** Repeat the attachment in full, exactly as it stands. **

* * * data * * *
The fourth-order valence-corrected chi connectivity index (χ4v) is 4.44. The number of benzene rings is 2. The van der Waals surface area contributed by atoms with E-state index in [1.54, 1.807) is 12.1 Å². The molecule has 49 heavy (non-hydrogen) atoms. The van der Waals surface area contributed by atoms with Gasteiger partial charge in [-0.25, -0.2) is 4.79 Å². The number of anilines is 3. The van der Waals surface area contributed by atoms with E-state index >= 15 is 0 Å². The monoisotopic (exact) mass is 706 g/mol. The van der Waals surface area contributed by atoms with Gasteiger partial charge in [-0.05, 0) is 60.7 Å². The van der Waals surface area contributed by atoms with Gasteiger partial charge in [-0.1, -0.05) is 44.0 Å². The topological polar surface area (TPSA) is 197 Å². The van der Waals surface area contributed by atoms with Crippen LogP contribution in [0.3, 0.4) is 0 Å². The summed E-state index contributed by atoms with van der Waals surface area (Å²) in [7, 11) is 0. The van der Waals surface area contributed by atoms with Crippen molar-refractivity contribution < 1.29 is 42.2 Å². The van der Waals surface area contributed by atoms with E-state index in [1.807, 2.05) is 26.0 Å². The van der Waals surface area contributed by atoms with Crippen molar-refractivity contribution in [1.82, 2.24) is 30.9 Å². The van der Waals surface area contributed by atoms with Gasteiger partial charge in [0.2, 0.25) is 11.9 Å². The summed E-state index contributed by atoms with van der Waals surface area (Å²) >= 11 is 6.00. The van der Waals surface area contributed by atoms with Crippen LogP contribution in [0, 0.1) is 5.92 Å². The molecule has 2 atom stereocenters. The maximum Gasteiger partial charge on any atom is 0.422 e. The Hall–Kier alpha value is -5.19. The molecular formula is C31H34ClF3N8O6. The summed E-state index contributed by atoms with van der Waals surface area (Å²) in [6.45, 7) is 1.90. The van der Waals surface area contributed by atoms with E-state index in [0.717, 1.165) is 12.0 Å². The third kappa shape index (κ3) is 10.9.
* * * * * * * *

The fourth-order valence-corrected chi connectivity index (χ4v) is 4.44. The number of benzene rings is 2. The van der Waals surface area contributed by atoms with E-state index in [1.54, 1.807) is 12.1 Å². The molecule has 49 heavy (non-hydrogen) atoms. The van der Waals surface area contributed by atoms with Gasteiger partial charge in [-0.25, -0.2) is 4.79 Å². The number of anilines is 3. The van der Waals surface area contributed by atoms with E-state index >= 15 is 0 Å². The monoisotopic (exact) mass is 706 g/mol. The van der Waals surface area contributed by atoms with Gasteiger partial charge in [-0.05, 0) is 60.7 Å². The van der Waals surface area contributed by atoms with Gasteiger partial charge in [-0.1, -0.05) is 44.0 Å². The topological polar surface area (TPSA) is 197 Å². The van der Waals surface area contributed by atoms with Crippen LogP contribution in [0.3, 0.4) is 0 Å². The summed E-state index contributed by atoms with van der Waals surface area (Å²) in [7, 11) is 0. The van der Waals surface area contributed by atoms with Crippen molar-refractivity contribution < 1.29 is 42.2 Å². The van der Waals surface area contributed by atoms with E-state index in [1.807, 2.05) is 26.0 Å². The van der Waals surface area contributed by atoms with Crippen molar-refractivity contribution in [1.82, 2.24) is 30.9 Å². The van der Waals surface area contributed by atoms with Gasteiger partial charge in [0.2, 0.25) is 11.9 Å². The summed E-state index contributed by atoms with van der Waals surface area (Å²) >= 11 is 6.00. The van der Waals surface area contributed by atoms with Crippen LogP contribution in [0, 0.1) is 5.92 Å². The molecule has 2 atom stereocenters. The maximum Gasteiger partial charge on any atom is 0.422 e. The Hall–Kier alpha value is -5.19. The molecular formula is C31H34ClF3N8O6. The summed E-state index contributed by atoms with van der Waals surface area (Å²) in [6.45, 7) is 1.90. The van der Waals surface area contributed by atoms with E-state index in [0.717, 1.165) is 12.0 Å². The third kappa shape index (κ3) is 10.9.